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Ringstrom, P.A. (2008). Improvisation and Mutual Inductive Identification in Couples Therapy: Commentary on Paper by Susan M. Shimmerlik. Psychoanal. Dial., 18(3):390-402.

(2008). Psychoanalytic Dialogues, 18(3):390-402

Improvisation and Mutual Inductive Identification in Couples Therapy: Commentary on Paper by Susan M. Shimmerlik Related Papers

Philip A. Ringstrom, Ph.D., Psy.D.

If it is true that “psychoanalysis is a good profession for someone who wants to do something dangerous without leaving the office” (Bromberg, 1998, p. 237), then doing psychoanalytically oriented couples therapy is nothing short of an extreme sport. This is because of the veritable geometry of complexities that analytically inclined couples therapists face, several of which Dr. Susan Shimmerlik captures beautifully in her paper. To consider these complexities, let's begin with her illustration of her work with Bob and Debbie by pretending that we are a “flies on the wall,” “analytic voyeurs” trying to figure out as Ed Levenson often wondered, “Just what the hell is going on around here?!”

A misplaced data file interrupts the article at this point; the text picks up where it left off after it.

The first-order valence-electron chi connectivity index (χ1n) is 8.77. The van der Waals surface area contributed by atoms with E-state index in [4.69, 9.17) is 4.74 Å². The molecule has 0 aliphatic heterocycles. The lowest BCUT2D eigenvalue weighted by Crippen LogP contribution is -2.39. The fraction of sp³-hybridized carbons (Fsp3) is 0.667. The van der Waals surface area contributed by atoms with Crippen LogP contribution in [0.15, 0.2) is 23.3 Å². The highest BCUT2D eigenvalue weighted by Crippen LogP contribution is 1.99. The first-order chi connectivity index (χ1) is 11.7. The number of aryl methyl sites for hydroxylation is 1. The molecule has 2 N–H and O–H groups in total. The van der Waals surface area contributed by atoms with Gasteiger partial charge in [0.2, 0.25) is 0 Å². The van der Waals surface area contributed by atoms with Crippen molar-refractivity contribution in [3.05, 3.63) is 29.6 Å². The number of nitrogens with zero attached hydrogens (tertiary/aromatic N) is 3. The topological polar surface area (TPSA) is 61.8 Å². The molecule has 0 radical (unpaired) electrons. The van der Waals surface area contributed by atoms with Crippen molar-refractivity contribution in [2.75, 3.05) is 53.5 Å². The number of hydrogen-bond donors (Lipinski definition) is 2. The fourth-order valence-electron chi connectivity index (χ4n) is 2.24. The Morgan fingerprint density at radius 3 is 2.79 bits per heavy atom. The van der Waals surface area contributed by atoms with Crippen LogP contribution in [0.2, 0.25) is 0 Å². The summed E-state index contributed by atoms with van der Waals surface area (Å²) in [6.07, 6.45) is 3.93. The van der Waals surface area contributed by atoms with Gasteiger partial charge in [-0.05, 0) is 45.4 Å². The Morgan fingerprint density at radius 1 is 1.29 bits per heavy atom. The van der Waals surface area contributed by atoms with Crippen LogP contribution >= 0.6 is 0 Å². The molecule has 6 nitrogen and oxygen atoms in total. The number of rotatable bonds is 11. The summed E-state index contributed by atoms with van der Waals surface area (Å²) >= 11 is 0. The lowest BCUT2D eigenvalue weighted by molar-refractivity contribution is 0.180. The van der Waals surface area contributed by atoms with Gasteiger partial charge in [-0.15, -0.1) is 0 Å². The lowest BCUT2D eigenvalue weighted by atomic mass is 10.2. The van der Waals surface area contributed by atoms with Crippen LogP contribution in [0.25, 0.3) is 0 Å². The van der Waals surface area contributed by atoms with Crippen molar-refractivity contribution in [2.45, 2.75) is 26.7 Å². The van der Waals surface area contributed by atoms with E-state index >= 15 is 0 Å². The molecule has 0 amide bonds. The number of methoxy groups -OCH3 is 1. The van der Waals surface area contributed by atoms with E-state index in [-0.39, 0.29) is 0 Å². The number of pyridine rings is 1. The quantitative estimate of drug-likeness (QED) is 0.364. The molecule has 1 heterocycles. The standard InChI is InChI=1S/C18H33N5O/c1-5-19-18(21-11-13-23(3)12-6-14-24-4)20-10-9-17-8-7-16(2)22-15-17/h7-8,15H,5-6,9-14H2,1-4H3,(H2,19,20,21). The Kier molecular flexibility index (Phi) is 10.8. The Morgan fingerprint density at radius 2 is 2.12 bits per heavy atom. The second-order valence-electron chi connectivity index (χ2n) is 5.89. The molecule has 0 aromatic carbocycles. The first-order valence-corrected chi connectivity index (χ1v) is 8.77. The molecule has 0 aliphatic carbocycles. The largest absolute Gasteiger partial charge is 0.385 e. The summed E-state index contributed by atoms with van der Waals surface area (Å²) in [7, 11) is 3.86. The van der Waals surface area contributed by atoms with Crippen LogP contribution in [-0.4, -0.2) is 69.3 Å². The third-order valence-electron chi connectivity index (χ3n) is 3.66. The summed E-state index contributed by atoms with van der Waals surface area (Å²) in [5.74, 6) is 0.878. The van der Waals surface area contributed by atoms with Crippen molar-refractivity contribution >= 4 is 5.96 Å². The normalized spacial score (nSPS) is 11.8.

Their session probably looks something like this. Bob and Debbie are telling Dr. Shimmerlik about their problems with one another. They are providing her narratives in an “explicit” verbal form of communication that arises from what she describes as their “explicit memory system,” the storehouse of “declarative facts” that they each cling to in a given moment as their version of “truth.”

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